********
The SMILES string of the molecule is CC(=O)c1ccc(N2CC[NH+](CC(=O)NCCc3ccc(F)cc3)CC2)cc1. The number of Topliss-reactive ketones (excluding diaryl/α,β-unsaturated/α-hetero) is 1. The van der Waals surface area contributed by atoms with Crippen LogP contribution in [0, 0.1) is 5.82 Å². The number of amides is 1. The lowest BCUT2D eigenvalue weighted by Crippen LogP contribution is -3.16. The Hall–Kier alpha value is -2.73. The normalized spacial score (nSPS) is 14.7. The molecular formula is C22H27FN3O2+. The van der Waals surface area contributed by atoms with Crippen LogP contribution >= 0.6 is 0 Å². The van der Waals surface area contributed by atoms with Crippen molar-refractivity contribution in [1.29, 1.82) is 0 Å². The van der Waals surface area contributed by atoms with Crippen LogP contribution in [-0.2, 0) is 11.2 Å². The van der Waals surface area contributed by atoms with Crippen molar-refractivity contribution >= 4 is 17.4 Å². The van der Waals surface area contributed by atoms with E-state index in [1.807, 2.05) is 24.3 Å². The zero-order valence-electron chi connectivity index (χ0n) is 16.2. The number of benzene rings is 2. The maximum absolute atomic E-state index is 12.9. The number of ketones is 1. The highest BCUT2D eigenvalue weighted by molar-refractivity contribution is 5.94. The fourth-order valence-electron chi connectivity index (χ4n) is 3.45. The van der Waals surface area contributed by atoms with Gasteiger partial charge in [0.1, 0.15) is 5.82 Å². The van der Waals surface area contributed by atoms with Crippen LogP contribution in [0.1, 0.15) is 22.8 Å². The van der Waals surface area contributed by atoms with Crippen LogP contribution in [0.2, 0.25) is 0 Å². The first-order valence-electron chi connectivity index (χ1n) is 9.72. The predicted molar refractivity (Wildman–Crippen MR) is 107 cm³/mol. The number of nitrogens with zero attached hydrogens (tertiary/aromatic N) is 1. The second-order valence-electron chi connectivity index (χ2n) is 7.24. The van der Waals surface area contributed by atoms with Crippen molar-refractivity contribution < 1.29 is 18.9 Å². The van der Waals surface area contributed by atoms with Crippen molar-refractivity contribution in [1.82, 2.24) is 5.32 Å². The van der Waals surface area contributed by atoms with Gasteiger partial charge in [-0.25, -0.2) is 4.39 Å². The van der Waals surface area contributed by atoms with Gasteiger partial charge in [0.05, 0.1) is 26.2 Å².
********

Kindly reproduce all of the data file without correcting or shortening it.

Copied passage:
The SMILES string of the molecule is CC(=O)c1ccc(N2CC[NH+](CC(=O)NCCc3ccc(F)cc3)CC2)cc1. The number of Topliss-reactive ketones (excluding diaryl/α,β-unsaturated/α-hetero) is 1. The van der Waals surface area contributed by atoms with Crippen LogP contribution in [0, 0.1) is 5.82 Å². The number of amides is 1. The lowest BCUT2D eigenvalue weighted by Crippen LogP contribution is -3.16. The Hall–Kier alpha value is -2.73. The normalized spacial score (nSPS) is 14.7. The molecular formula is C22H27FN3O2+. The van der Waals surface area contributed by atoms with Crippen LogP contribution >= 0.6 is 0 Å². The van der Waals surface area contributed by atoms with Crippen molar-refractivity contribution in [1.29, 1.82) is 0 Å². The van der Waals surface area contributed by atoms with Crippen LogP contribution in [-0.2, 0) is 11.2 Å². The van der Waals surface area contributed by atoms with Crippen molar-refractivity contribution >= 4 is 17.4 Å². The van der Waals surface area contributed by atoms with E-state index in [1.807, 2.05) is 24.3 Å². The zero-order valence-electron chi connectivity index (χ0n) is 16.2. The number of benzene rings is 2. The maximum absolute atomic E-state index is 12.9. The number of ketones is 1. The highest BCUT2D eigenvalue weighted by molar-refractivity contribution is 5.94. The fourth-order valence-electron chi connectivity index (χ4n) is 3.45. The van der Waals surface area contributed by atoms with Gasteiger partial charge in [0.1, 0.15) is 5.82 Å². The van der Waals surface area contributed by atoms with Crippen LogP contribution in [0.1, 0.15) is 22.8 Å². The van der Waals surface area contributed by atoms with Crippen LogP contribution in [0.2, 0.25) is 0 Å². The first-order valence-electron chi connectivity index (χ1n) is 9.72. The predicted molar refractivity (Wildman–Crippen MR) is 107 cm³/mol. The number of nitrogens with zero attached hydrogens (tertiary/aromatic N) is 1. The second-order valence-electron chi connectivity index (χ2n) is 7.24. The van der Waals surface area contributed by atoms with Crippen molar-refractivity contribution < 1.29 is 18.9 Å². The van der Waals surface area contributed by atoms with Crippen molar-refractivity contribution in [1.82, 2.24) is 5.32 Å². The van der Waals surface area contributed by atoms with Gasteiger partial charge in [-0.25, -0.2) is 4.39 Å². The van der Waals surface area contributed by atoms with Gasteiger partial charge in [0.05, 0.1) is 26.2 Å².